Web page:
By the time of Aristotle, this complementarity of epic and tragedy involved only the epics of the Homeric Iliad and Odyssey, no longer the epics of the Cycle. This differentiation of the epic Cycle from the Homeric Iliad and Odyssey can be linked with the obsolescence of performing the poetry of the epic Cycle at the Panathenaia. Not only in the fourth century BCE, the age of Aristotle, but also earlier in the fifth century, the age of Plato’s Socrates, the Homeric Iliad and Odyssey were the only epics performed at the festival of the Panathenaia in Athens. The epics of the Cycle, by contrast, were excluded from the repertoire of the Panathenaia in the fifth and fourth centuries BCE. [64]
Two of the most outstanding epics of the Cycle were the Thebaid and the Epigonoi. [65] Such alternative epic poetry was absorbed into the tragic poetry of the City Dionysia, as in the case of the Seven against Thebes of Aeschylus (produced in 467 BCE), which is evidently a tragic version of the epic Thebaid. [66]
In the sixth century BCE, by contrast with the fifth and the fourth, the epic Cycle was more broadly conceived. And so also Homer was more broadly conceived. The poetic traditions represented by such epics as the Seven against Thebes, the Epigonoi, the Cypria, and the Little Iliad could be attributed to Homer. In this earlier era, Homer was a master poet who created not only the Iliad and Odyssey but also the entire epic Cycle, and the very concept of the Cycle (kuklos) was a symbol of a notional totality, the sum total of Homer’s poetic creation. [67]
Such an earlier and broader idea of Homer is incompatible with the Homer of later times who had only two epics to his name, the Iliad and the Odyssey. From {38|39} the standpoint of Plato and Aristotle, the epic poetry of such an earlier Homer could not be sui generis. Not only that, the poetry of such a Homer would not have been epic. For Plato and Aristotle, only the Homer of the Iliad and Odyssey defined epic. The epics of the Cycle would not be epic. As Aristotle argues in the Poetics, epic is defined by way of its affinity with tragedy, which achieves perfection in its complete and unified structure. Only Homer has that perfection, and that Homer is the poet of the Iliad and Odyssey. The epics of the Cycle do not have that perfection, according to Aristotle, and so Homer cannot be the poet of these epics, which must have been made by other poets. And they are not really epics, since they are not created by Homer.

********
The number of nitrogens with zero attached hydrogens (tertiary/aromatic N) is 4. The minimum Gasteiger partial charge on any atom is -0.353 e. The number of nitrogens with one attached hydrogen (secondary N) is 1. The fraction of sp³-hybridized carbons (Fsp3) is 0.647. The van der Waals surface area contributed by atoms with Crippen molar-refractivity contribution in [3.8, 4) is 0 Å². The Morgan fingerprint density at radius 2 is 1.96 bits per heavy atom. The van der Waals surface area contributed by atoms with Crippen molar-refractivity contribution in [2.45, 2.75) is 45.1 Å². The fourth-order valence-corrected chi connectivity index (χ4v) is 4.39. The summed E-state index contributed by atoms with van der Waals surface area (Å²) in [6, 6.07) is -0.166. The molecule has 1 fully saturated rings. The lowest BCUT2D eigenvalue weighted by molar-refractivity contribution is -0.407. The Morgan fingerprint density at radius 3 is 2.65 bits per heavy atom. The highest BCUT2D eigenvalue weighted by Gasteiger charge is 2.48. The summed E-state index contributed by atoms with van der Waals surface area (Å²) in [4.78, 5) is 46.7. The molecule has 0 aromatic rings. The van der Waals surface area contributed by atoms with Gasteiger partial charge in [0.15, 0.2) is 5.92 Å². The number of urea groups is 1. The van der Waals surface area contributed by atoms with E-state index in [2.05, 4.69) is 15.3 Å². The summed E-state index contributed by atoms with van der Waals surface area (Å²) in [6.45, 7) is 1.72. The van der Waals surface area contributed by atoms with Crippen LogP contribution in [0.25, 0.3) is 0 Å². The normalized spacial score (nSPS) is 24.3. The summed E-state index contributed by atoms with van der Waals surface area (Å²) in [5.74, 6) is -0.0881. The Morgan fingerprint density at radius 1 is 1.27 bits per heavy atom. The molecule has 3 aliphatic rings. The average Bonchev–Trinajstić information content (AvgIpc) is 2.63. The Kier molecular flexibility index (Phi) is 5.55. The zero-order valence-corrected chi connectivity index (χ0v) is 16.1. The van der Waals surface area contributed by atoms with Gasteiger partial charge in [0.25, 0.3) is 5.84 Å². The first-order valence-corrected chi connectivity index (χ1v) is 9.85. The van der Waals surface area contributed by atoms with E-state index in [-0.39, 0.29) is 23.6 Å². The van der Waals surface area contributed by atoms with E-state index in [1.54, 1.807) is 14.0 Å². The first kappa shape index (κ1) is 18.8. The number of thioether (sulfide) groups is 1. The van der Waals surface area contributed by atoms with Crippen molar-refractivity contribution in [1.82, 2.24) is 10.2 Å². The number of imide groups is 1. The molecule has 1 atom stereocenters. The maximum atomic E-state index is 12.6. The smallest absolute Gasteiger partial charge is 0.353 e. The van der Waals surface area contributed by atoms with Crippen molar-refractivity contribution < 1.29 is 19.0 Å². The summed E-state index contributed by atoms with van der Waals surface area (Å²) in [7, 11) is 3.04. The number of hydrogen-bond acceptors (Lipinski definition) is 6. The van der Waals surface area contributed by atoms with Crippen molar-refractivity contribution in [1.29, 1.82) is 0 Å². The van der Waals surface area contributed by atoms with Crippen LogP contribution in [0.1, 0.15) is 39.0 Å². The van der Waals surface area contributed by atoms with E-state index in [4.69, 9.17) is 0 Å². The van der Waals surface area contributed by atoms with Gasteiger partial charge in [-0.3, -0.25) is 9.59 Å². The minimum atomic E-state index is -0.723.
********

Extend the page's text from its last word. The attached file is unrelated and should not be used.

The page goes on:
Once again we see that epic must be an ideal genre created by an ideal Poet. Once again we are confronted with the overwhelming burden of the past, with an all-consuming anxiety of influence. Once again we see that the genre of epic is defined by Homer, and that this genre is therefore sui generis.
How, then, can any new poet recreate epic? The question itself is overwhelming. The only way to recreate this genre is to become the ideal Poet. But how can any new poet become the ideal Poet? The lack of a clear response leaves the genre of epic stranded in splendid isolation, stranded for good.
That is why the history of epic in world literature is a long-term story of emulating but not re-enacting Homer as a perfect model. How well this model is emulated depends on how well it is understood, and the levels of understanding vary over time. In the history of Greek literature after Plato and Aristotle, the most distinguished example of emulation is the Argonautica of Apollonius of Rhodes, who flourished in the third century BCE. This poetic achievement displays a masterful understanding of Homeric poetry - even of its textual and exegetical history. [68] As poetry, however, it does not replace Homer as a new standard to follow, and the ultimate model remains Homer.
In the history of Roman literature, on the other hand, the most distinguished example of Homeric emulation becomes an ultimate model of epic in its own right. That example is the Aeneid of Virgil, who flourished in the second half of the first century BCE. The emulation of Homer by Virgil is made most explicit by way of the symmetry inherent in this Roman epic: the first half of the Aeneid is clearly modeled on the Odyssey and the second, on the Iliad.